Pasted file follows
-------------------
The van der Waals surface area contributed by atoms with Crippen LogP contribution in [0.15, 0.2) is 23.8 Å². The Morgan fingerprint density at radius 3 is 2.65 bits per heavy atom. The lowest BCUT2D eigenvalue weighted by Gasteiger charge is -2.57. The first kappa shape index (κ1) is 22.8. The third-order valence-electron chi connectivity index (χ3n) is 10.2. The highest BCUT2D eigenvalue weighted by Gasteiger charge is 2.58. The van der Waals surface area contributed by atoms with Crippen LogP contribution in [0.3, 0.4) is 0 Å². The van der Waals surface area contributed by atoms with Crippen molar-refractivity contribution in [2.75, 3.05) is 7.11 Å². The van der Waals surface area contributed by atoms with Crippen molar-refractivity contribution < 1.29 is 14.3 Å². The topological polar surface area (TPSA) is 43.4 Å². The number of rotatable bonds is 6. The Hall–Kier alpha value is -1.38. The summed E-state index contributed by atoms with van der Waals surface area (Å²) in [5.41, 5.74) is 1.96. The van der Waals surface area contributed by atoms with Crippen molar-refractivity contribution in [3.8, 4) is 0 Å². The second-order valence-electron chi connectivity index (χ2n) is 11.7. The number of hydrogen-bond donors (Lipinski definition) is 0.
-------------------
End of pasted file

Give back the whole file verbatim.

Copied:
The van der Waals surface area contributed by atoms with Crippen LogP contribution in [0.15, 0.2) is 23.8 Å². The Morgan fingerprint density at radius 3 is 2.65 bits per heavy atom. The lowest BCUT2D eigenvalue weighted by Gasteiger charge is -2.57. The first kappa shape index (κ1) is 22.8. The third-order valence-electron chi connectivity index (χ3n) is 10.2. The highest BCUT2D eigenvalue weighted by Gasteiger charge is 2.58. The van der Waals surface area contributed by atoms with Crippen LogP contribution in [0.3, 0.4) is 0 Å². The van der Waals surface area contributed by atoms with Crippen molar-refractivity contribution in [2.75, 3.05) is 7.11 Å². The van der Waals surface area contributed by atoms with Crippen molar-refractivity contribution < 1.29 is 14.3 Å². The topological polar surface area (TPSA) is 43.4 Å². The number of rotatable bonds is 6. The Hall–Kier alpha value is -1.38. The summed E-state index contributed by atoms with van der Waals surface area (Å²) in [5.41, 5.74) is 1.96. The van der Waals surface area contributed by atoms with Crippen molar-refractivity contribution in [3.8, 4) is 0 Å². The second-order valence-electron chi connectivity index (χ2n) is 11.7. The number of hydrogen-bond donors (Lipinski definition) is 0.